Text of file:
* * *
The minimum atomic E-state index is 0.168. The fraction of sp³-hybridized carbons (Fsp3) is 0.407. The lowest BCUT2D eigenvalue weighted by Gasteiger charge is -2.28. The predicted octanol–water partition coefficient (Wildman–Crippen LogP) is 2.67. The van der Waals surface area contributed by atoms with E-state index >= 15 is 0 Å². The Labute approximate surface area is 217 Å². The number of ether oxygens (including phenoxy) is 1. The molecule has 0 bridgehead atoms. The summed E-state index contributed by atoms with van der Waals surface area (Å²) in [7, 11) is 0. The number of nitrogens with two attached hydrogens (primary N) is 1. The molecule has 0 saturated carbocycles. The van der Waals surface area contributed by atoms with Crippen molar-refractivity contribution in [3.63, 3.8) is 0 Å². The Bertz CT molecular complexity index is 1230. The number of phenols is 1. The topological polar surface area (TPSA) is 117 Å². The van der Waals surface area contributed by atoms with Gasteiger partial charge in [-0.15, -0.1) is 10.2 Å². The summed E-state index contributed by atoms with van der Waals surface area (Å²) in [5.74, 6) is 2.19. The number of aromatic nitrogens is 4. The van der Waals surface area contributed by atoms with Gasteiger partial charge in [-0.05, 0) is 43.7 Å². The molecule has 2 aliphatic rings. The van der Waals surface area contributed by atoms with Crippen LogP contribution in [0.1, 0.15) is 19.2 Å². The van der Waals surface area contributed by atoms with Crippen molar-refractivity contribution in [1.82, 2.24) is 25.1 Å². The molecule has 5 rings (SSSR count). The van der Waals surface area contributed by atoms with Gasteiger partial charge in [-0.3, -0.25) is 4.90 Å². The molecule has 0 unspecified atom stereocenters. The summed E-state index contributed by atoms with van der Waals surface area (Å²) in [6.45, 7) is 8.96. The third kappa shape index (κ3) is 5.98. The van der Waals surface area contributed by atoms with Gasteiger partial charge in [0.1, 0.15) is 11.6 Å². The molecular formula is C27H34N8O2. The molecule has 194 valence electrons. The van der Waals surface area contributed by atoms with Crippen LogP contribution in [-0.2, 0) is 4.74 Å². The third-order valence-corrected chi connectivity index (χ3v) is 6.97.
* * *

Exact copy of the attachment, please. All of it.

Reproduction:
The minimum atomic E-state index is 0.168. The fraction of sp³-hybridized carbons (Fsp3) is 0.407. The lowest BCUT2D eigenvalue weighted by Gasteiger charge is -2.28. The predicted octanol–water partition coefficient (Wildman–Crippen LogP) is 2.67. The van der Waals surface area contributed by atoms with E-state index >= 15 is 0 Å². The Labute approximate surface area is 217 Å². The number of ether oxygens (including phenoxy) is 1. The molecule has 0 bridgehead atoms. The summed E-state index contributed by atoms with van der Waals surface area (Å²) in [7, 11) is 0. The number of nitrogens with two attached hydrogens (primary N) is 1. The molecule has 0 saturated carbocycles. The van der Waals surface area contributed by atoms with Crippen molar-refractivity contribution in [3.63, 3.8) is 0 Å². The Bertz CT molecular complexity index is 1230. The number of phenols is 1. The topological polar surface area (TPSA) is 117 Å². The van der Waals surface area contributed by atoms with Gasteiger partial charge in [-0.15, -0.1) is 10.2 Å². The summed E-state index contributed by atoms with van der Waals surface area (Å²) in [5.74, 6) is 2.19. The number of aromatic nitrogens is 4. The van der Waals surface area contributed by atoms with Gasteiger partial charge in [-0.05, 0) is 43.7 Å². The molecule has 2 aliphatic rings. The van der Waals surface area contributed by atoms with Crippen LogP contribution in [0.1, 0.15) is 19.2 Å². The van der Waals surface area contributed by atoms with Crippen molar-refractivity contribution in [1.82, 2.24) is 25.1 Å². The molecule has 5 rings (SSSR count). The van der Waals surface area contributed by atoms with Gasteiger partial charge in [-0.3, -0.25) is 4.90 Å². The molecule has 0 unspecified atom stereocenters. The summed E-state index contributed by atoms with van der Waals surface area (Å²) in [6.45, 7) is 8.96. The third kappa shape index (κ3) is 5.98. The van der Waals surface area contributed by atoms with Gasteiger partial charge in [0.1, 0.15) is 11.6 Å². The molecular formula is C27H34N8O2. The molecule has 194 valence electrons. The van der Waals surface area contributed by atoms with Crippen LogP contribution in [-0.2, 0) is 4.74 Å². The third-order valence-corrected chi connectivity index (χ3v) is 6.97.